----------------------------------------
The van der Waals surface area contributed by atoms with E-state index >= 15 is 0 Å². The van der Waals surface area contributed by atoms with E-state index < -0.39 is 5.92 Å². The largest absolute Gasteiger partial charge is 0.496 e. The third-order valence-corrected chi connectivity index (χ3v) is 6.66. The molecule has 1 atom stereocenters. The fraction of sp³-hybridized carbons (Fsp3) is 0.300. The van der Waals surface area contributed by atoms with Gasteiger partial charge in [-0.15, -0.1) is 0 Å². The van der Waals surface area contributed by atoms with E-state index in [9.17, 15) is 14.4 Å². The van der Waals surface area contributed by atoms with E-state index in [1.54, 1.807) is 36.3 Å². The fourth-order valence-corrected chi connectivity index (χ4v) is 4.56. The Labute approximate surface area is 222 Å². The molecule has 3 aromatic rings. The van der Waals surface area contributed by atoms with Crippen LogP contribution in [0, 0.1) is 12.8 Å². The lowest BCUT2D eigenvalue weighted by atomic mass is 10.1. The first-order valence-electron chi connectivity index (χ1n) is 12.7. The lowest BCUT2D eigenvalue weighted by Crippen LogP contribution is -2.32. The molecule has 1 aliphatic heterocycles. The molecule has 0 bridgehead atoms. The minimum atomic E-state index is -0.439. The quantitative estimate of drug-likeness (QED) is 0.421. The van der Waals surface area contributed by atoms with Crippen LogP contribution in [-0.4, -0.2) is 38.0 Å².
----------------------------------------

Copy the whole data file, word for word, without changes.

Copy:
The van der Waals surface area contributed by atoms with E-state index >= 15 is 0 Å². The van der Waals surface area contributed by atoms with E-state index < -0.39 is 5.92 Å². The largest absolute Gasteiger partial charge is 0.496 e. The third-order valence-corrected chi connectivity index (χ3v) is 6.66. The molecule has 1 atom stereocenters. The fraction of sp³-hybridized carbons (Fsp3) is 0.300. The van der Waals surface area contributed by atoms with Gasteiger partial charge in [-0.15, -0.1) is 0 Å². The van der Waals surface area contributed by atoms with E-state index in [9.17, 15) is 14.4 Å². The van der Waals surface area contributed by atoms with E-state index in [1.54, 1.807) is 36.3 Å². The fourth-order valence-corrected chi connectivity index (χ4v) is 4.56. The Labute approximate surface area is 222 Å². The molecule has 3 aromatic rings. The van der Waals surface area contributed by atoms with Crippen LogP contribution in [0, 0.1) is 12.8 Å². The lowest BCUT2D eigenvalue weighted by atomic mass is 10.1. The first-order valence-electron chi connectivity index (χ1n) is 12.7. The lowest BCUT2D eigenvalue weighted by Crippen LogP contribution is -2.32. The molecule has 1 aliphatic heterocycles. The molecule has 0 bridgehead atoms. The minimum atomic E-state index is -0.439. The quantitative estimate of drug-likeness (QED) is 0.421. The van der Waals surface area contributed by atoms with Crippen LogP contribution in [-0.4, -0.2) is 38.0 Å².